Dutch Kitchen: appetizing food at low prices


June 26, 2008|By Karen Nitkin | Karen Nitkin,special to the Sun

The Pennsylvania Dutch Market, which moved from Westminster to Cockeysville nearly four years ago, is a foodie's dream come true.

Vendors here sell row upon row of fresh-baked breads and cinnamon rolls with thick layers of icing; fabulous cheeses; deli salads; spinach and strawberries grown in nearby Lancaster County; smoked meats, sausages and chickens; candy, soft pretzels, peanuts, pies and so much more.

The sprawling market also sells blankets, soups and furniture. It has a deli and a barbecue stand, but the sit-down meals are found at the Dutch Kitchen, where customers sit in simple booths, hunched over steaming platters groaning with old-fashioned fare like chicken salad sandwiches ($5.95) and ham steak with pineapple rings ($8.95).

Food is served quickly, by soft-spoken women in white bonnets or men with long beards, in the Pennsylvania Dutch tradition.

Breakfast choices include omelets for $5.95, waffles for $3.45 and creamed chipped beef over toast for $4.45. Lunch and dinner offerings include a cheese steak for $5.45, a grilled cheese and bacon for $3.95 and beef tips over noodles for $7.45.

Nothing complex, but admit it - this is just what you feel like eating, and these are the prices you feel like paying.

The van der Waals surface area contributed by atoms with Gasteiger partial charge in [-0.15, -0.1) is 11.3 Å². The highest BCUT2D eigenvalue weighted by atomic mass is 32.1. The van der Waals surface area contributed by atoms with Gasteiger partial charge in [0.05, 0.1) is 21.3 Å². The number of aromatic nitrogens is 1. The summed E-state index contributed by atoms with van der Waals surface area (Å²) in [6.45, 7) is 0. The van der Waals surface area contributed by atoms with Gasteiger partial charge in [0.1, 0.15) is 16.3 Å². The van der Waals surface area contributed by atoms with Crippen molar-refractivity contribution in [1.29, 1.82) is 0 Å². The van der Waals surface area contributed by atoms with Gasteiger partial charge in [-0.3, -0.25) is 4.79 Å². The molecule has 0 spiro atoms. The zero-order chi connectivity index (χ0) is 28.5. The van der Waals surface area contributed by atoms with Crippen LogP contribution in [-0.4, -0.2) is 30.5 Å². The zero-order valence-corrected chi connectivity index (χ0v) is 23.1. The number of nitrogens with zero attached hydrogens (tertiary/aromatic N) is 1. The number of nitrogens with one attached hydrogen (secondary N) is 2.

Chicken pot pie ($7.45) is really more of a soup, with a flavorful broth and feather-light noodle squares instead of the heavy crust usually found on these pies. Like other entrees, it comes with a choice of sides, including the addictive chow-chow, a sweet and sour pickle made with mixed vegetables, and macaroni salad, made the traditional way with a creamy mustard sauce. A single warm roll rounded out one of the most satisfying meals I've eaten in a while.

Crab cakes ($10.45) are perhaps the most extravagant thing on the menu and just proved to us that this is a kitchen that does not make missteps. They were generously portioned, light on the filler and fried a golden brown. Served with stewed tomatoes and a sweet cranberry salad that reminded me of Thanksgiving, this was another strong showing.

As if these choices were not bargain enough, the Dutch Kitchen offers "all you can eat" specials 4 p.m.-7:30 p.m. Fridays for $8.99; $4.50 for kids. These rotate among several configurations. The first Friday of the month is always all-you-can-eat barbecue chicken, with potatoes, macaroni salad and cole slaw; the third is a hot roast beef sandwich with fries, gravy, apple sauce or slaw.

A bakery case next to the restaurant entrance features treats not to be missed. They aren't the same every day, but one of the best is a strawberry pie made by owner Dan Lapp's wife, Ruth Ann Lapp. It features ruby-red berries, cut in half and sweetened just a little, poured into a flaky pie crust and topped with clouds of whipped cream.

The only thing better is a creamy, just-tart cheesecake, topped with chopped apples and walnuts. The simple ingredients combine with mouthwatering results, just like so much at the Dutch Market.

Dutch Kitchen

Where: 11121 York Road, Cockeysville

Call: 410-316-1514

Open: 8 a.m.-6 p.m. Thursday, 8 a.m.-8 p.m. Friday, 8 a.m.-4 p.m. Saturday

Credit cards: All major

Prices: Appetizers $1.95-$7.25, entrees $2.95-$10.45

Food: *** 1/2 (3 1/2 stars)

Service: *** 1/2 (3 1/2 stars)

Atmosphere: *** (3 stars)

[Outstanding: **** Good:*** Fair or uneven: ** Poor *]

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